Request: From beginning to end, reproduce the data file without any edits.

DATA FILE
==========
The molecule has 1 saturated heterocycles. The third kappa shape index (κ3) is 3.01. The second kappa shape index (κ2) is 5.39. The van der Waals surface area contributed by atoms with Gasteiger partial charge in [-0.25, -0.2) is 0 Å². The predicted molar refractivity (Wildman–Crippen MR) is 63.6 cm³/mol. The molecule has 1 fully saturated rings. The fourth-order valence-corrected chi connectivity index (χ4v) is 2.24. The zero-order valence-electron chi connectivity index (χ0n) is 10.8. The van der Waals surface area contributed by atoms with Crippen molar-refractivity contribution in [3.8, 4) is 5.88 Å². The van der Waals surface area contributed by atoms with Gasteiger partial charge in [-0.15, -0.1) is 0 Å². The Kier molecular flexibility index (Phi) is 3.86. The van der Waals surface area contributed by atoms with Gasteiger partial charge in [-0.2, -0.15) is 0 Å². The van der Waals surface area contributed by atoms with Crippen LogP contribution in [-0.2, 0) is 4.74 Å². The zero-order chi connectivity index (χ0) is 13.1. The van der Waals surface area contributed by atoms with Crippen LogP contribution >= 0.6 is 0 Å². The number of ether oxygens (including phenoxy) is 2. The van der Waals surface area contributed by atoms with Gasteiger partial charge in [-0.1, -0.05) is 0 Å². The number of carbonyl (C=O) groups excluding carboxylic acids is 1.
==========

The molecule has 1 saturated heterocycles. The third kappa shape index (κ3) is 3.01. The second kappa shape index (κ2) is 5.39. The van der Waals surface area contributed by atoms with Gasteiger partial charge in [-0.25, -0.2) is 0 Å². The predicted molar refractivity (Wildman–Crippen MR) is 63.6 cm³/mol. The molecule has 1 fully saturated rings. The fourth-order valence-corrected chi connectivity index (χ4v) is 2.24. The zero-order valence-electron chi connectivity index (χ0n) is 10.8. The van der Waals surface area contributed by atoms with Crippen molar-refractivity contribution in [3.8, 4) is 5.88 Å². The van der Waals surface area contributed by atoms with Gasteiger partial charge in [-0.15, -0.1) is 0 Å². The Kier molecular flexibility index (Phi) is 3.86. The van der Waals surface area contributed by atoms with Gasteiger partial charge in [-0.2, -0.15) is 0 Å². The van der Waals surface area contributed by atoms with Crippen LogP contribution in [-0.2, 0) is 4.74 Å². The zero-order chi connectivity index (χ0) is 13.1. The van der Waals surface area contributed by atoms with Crippen LogP contribution >= 0.6 is 0 Å². The number of ether oxygens (including phenoxy) is 2. The van der Waals surface area contributed by atoms with Gasteiger partial charge in [-0.1, -0.05) is 0 Å². The number of carbonyl (C=O) groups excluding carboxylic acids is 1.